26. The Panel accepted the advice of the Legal Assessor. The process of disposing of a case by way of consent is an extra-statutory means of concluding a matter. However, before agreeing to such a course the Panel reminded itself that it has to be certain that, by adopting this process, there is the appropriate level of public protection and that to conclude this matter in this way would not be detrimental to the wider public interest. The Panel applied its own judgment and had regard to the content of the HCPTS Practice Note on Disposal of Cases by Consent. It had particular regard to the following part of the Practice Note:
“In cases where the HCPC is satisfied that it would be adequately protecting the public if the registrant was permitted to resign from the Register, it may enter into a Voluntary Removal Agreement allowing the registrant to do so, but on similar terms to those which would apply if the registrant had been struck off.”
27. The Panel noted the contents of the Registrant’s correspondence with the HCPC in which his stance appeared to have changed over time. The Panel noted that on 19 October 2020, the Registrant had stated that it would be devastating to him and to his family if he were to lose his registration. He stated that he was prepared to work under a supervision condition and demonstrate that, with the correct support measures and reasonable adjustment equipment provision, he was a competent clinician. On 30 November 2020, however, the Registrant called the HCPC to ask for voluntary removal. The HCPC Case Manager noted in the Telephone Attendance Note that the Registrant “wanted Voluntary Removal for his own wellbeing, if nothing else.” The Registrant then completed the Consensual Disposal Request form on 13 December 2020 and emailed a further reflective statement to the HCPC on 14 December 2020. He stated that he no longer wanted to practise as an Occupational Therapist and wanted to be removed from the Register. In a telephone call between the Registrant and the HCPC Case Manager dated 31 March 2021, the Registrant talked about the impact of the HCPC process on his own health and his family and stressed that he wanted to move on. The Panel was therefore satisfied that this was a considered and informed decision on his part.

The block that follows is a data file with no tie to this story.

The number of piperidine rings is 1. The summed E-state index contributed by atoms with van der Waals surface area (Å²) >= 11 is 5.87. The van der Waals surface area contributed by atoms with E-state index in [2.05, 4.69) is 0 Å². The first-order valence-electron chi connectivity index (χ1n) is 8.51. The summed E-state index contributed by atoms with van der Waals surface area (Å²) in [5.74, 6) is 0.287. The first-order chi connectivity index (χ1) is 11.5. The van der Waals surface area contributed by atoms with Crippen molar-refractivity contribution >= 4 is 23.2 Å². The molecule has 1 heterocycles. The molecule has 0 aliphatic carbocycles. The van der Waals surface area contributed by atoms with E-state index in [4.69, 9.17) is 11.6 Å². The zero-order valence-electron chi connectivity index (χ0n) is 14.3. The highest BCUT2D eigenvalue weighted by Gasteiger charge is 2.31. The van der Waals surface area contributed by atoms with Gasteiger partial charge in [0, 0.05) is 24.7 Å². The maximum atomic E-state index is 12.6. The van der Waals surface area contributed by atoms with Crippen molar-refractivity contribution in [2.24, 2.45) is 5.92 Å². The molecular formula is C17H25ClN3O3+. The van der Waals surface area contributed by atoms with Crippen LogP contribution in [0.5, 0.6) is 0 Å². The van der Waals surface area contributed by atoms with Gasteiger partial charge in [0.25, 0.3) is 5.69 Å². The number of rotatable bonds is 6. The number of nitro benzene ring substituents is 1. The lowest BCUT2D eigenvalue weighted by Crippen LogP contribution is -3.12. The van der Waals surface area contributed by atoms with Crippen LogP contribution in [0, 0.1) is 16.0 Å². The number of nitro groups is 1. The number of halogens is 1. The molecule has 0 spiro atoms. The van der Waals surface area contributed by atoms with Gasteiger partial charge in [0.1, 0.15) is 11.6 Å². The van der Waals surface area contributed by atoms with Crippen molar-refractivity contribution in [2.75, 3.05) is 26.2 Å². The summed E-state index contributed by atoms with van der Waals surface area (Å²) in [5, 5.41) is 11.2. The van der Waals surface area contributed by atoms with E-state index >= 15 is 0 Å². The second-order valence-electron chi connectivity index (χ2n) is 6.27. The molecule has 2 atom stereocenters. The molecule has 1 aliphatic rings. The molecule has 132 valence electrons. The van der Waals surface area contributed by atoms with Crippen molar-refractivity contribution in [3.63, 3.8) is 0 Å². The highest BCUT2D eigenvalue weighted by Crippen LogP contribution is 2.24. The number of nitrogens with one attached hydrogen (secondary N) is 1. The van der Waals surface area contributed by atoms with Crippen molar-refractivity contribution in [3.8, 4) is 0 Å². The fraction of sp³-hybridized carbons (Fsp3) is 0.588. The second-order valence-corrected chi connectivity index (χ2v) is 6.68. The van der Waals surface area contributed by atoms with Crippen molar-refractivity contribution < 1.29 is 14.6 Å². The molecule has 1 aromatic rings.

28. The Panel noted from the documents that a panel of the Investigating Committee had concluded that there was a case to answer and that the Registrant has admitted the Allegation as part of the VRA. The Registrant has also signed a Declaration that there is no other matter of which the Registrant is aware which might give rise to any other allegation.